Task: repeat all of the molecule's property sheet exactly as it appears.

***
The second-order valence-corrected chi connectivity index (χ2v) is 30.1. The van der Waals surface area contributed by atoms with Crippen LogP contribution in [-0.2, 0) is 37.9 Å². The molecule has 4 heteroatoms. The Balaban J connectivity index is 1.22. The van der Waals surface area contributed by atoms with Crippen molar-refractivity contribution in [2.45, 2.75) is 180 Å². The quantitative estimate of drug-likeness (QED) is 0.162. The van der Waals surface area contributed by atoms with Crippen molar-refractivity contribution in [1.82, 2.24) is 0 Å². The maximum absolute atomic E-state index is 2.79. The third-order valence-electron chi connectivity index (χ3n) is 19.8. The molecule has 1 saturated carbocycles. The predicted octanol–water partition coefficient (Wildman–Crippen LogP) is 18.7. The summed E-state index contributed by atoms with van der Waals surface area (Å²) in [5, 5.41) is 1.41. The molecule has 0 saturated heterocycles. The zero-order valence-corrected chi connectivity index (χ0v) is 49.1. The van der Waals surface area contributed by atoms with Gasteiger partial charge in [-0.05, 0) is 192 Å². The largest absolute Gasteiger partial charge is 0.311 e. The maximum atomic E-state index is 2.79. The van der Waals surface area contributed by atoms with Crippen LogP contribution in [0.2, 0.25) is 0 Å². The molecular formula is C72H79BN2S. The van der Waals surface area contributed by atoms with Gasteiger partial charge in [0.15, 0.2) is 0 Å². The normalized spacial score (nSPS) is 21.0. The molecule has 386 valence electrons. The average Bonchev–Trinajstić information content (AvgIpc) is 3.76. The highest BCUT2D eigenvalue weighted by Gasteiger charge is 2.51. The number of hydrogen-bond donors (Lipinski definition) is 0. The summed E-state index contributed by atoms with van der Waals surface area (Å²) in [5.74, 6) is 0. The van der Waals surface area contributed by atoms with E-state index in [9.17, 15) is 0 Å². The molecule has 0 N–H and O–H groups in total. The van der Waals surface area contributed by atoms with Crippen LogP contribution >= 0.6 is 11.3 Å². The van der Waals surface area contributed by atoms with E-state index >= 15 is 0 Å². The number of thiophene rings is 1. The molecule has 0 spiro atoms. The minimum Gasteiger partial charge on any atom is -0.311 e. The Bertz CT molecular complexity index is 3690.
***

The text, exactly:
The second-order valence-corrected chi connectivity index (χ2v) is 30.1. The van der Waals surface area contributed by atoms with Crippen LogP contribution in [-0.2, 0) is 37.9 Å². The molecule has 4 heteroatoms. The Balaban J connectivity index is 1.22. The van der Waals surface area contributed by atoms with Crippen molar-refractivity contribution in [2.45, 2.75) is 180 Å². The quantitative estimate of drug-likeness (QED) is 0.162. The van der Waals surface area contributed by atoms with Crippen molar-refractivity contribution in [1.82, 2.24) is 0 Å². The maximum absolute atomic E-state index is 2.79. The third-order valence-electron chi connectivity index (χ3n) is 19.8. The molecule has 1 saturated carbocycles. The predicted octanol–water partition coefficient (Wildman–Crippen LogP) is 18.7. The summed E-state index contributed by atoms with van der Waals surface area (Å²) in [5, 5.41) is 1.41. The molecule has 0 saturated heterocycles. The zero-order valence-corrected chi connectivity index (χ0v) is 49.1. The van der Waals surface area contributed by atoms with Gasteiger partial charge in [-0.05, 0) is 192 Å². The largest absolute Gasteiger partial charge is 0.311 e. The maximum atomic E-state index is 2.79. The van der Waals surface area contributed by atoms with Crippen LogP contribution in [0.2, 0.25) is 0 Å². The molecular formula is C72H79BN2S. The van der Waals surface area contributed by atoms with Gasteiger partial charge in [0.15, 0.2) is 0 Å². The normalized spacial score (nSPS) is 21.0. The molecule has 386 valence electrons. The average Bonchev–Trinajstić information content (AvgIpc) is 3.76. The highest BCUT2D eigenvalue weighted by Gasteiger charge is 2.51. The number of hydrogen-bond donors (Lipinski definition) is 0. The summed E-state index contributed by atoms with van der Waals surface area (Å²) in [5.74, 6) is 0. The van der Waals surface area contributed by atoms with E-state index in [9.17, 15) is 0 Å². The molecule has 0 N–H and O–H groups in total. The van der Waals surface area contributed by atoms with Crippen LogP contribution >= 0.6 is 11.3 Å². The van der Waals surface area contributed by atoms with E-state index >= 15 is 0 Å². The number of thiophene rings is 1. The molecule has 0 spiro atoms. The minimum Gasteiger partial charge on any atom is -0.311 e. The Bertz CT molecular complexity index is 3690.